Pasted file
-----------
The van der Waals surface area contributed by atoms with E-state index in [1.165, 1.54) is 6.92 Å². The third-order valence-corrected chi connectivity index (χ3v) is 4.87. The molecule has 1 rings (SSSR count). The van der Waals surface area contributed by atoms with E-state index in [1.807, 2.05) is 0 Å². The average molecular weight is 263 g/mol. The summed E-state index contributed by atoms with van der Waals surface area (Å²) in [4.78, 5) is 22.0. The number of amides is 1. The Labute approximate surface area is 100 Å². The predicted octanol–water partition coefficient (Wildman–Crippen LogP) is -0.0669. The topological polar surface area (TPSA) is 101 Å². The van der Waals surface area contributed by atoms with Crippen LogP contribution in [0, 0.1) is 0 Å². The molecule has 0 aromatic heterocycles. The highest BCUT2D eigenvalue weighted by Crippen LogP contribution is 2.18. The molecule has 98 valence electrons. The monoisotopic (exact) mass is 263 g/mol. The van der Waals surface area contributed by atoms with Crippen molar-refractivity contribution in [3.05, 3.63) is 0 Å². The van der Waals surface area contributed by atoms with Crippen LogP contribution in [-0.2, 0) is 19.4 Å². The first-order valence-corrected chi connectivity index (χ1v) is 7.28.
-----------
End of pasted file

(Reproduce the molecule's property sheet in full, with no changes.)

The van der Waals surface area contributed by atoms with E-state index in [1.165, 1.54) is 6.92 Å². The third-order valence-corrected chi connectivity index (χ3v) is 4.87. The molecule has 1 rings (SSSR count). The van der Waals surface area contributed by atoms with E-state index in [1.807, 2.05) is 0 Å². The average molecular weight is 263 g/mol. The summed E-state index contributed by atoms with van der Waals surface area (Å²) in [4.78, 5) is 22.0. The number of amides is 1. The Labute approximate surface area is 100 Å². The predicted octanol–water partition coefficient (Wildman–Crippen LogP) is -0.0669. The topological polar surface area (TPSA) is 101 Å². The van der Waals surface area contributed by atoms with Crippen LogP contribution in [0, 0.1) is 0 Å². The molecule has 0 aromatic heterocycles. The highest BCUT2D eigenvalue weighted by Crippen LogP contribution is 2.18. The molecule has 98 valence electrons. The monoisotopic (exact) mass is 263 g/mol. The van der Waals surface area contributed by atoms with Crippen molar-refractivity contribution in [3.05, 3.63) is 0 Å². The van der Waals surface area contributed by atoms with Crippen LogP contribution in [-0.2, 0) is 19.4 Å². The first-order valence-corrected chi connectivity index (χ1v) is 7.28.